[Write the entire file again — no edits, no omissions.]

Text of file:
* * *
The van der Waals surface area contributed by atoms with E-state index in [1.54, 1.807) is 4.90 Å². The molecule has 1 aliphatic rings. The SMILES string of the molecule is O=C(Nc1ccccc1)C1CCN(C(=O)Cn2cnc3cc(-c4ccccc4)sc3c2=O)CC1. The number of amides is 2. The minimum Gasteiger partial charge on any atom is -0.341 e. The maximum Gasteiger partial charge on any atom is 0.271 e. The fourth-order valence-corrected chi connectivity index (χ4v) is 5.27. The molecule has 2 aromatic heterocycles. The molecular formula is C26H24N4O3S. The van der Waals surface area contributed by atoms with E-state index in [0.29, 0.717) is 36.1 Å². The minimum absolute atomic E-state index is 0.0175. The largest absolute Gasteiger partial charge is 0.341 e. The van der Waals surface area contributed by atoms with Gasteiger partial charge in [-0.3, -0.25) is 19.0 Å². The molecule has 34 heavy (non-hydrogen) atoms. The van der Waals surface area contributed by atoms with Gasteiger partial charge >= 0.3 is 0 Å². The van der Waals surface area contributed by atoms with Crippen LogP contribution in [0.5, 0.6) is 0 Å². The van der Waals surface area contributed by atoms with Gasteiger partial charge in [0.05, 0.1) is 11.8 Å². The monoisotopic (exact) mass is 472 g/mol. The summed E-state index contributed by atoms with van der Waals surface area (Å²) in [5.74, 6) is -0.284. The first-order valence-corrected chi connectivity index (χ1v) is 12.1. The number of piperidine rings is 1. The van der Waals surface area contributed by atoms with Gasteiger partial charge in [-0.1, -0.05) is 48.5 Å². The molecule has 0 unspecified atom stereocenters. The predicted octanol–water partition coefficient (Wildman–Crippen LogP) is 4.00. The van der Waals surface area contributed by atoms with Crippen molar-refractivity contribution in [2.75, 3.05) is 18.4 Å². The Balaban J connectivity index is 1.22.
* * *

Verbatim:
The van der Waals surface area contributed by atoms with E-state index in [1.54, 1.807) is 4.90 Å². The molecule has 1 aliphatic rings. The SMILES string of the molecule is O=C(Nc1ccccc1)C1CCN(C(=O)Cn2cnc3cc(-c4ccccc4)sc3c2=O)CC1. The number of amides is 2. The minimum Gasteiger partial charge on any atom is -0.341 e. The maximum Gasteiger partial charge on any atom is 0.271 e. The fourth-order valence-corrected chi connectivity index (χ4v) is 5.27. The molecule has 2 aromatic heterocycles. The molecular formula is C26H24N4O3S. The van der Waals surface area contributed by atoms with E-state index in [0.29, 0.717) is 36.1 Å². The minimum absolute atomic E-state index is 0.0175. The largest absolute Gasteiger partial charge is 0.341 e. The van der Waals surface area contributed by atoms with Gasteiger partial charge in [-0.3, -0.25) is 19.0 Å². The molecule has 34 heavy (non-hydrogen) atoms. The van der Waals surface area contributed by atoms with Gasteiger partial charge >= 0.3 is 0 Å². The van der Waals surface area contributed by atoms with Crippen LogP contribution in [0.5, 0.6) is 0 Å². The van der Waals surface area contributed by atoms with Gasteiger partial charge in [0.05, 0.1) is 11.8 Å². The monoisotopic (exact) mass is 472 g/mol. The summed E-state index contributed by atoms with van der Waals surface area (Å²) in [5.74, 6) is -0.284. The first-order valence-corrected chi connectivity index (χ1v) is 12.1. The number of piperidine rings is 1. The van der Waals surface area contributed by atoms with Gasteiger partial charge in [-0.1, -0.05) is 48.5 Å². The molecule has 0 unspecified atom stereocenters. The predicted octanol–water partition coefficient (Wildman–Crippen LogP) is 4.00. The van der Waals surface area contributed by atoms with Crippen molar-refractivity contribution in [2.75, 3.05) is 18.4 Å². The Balaban J connectivity index is 1.22.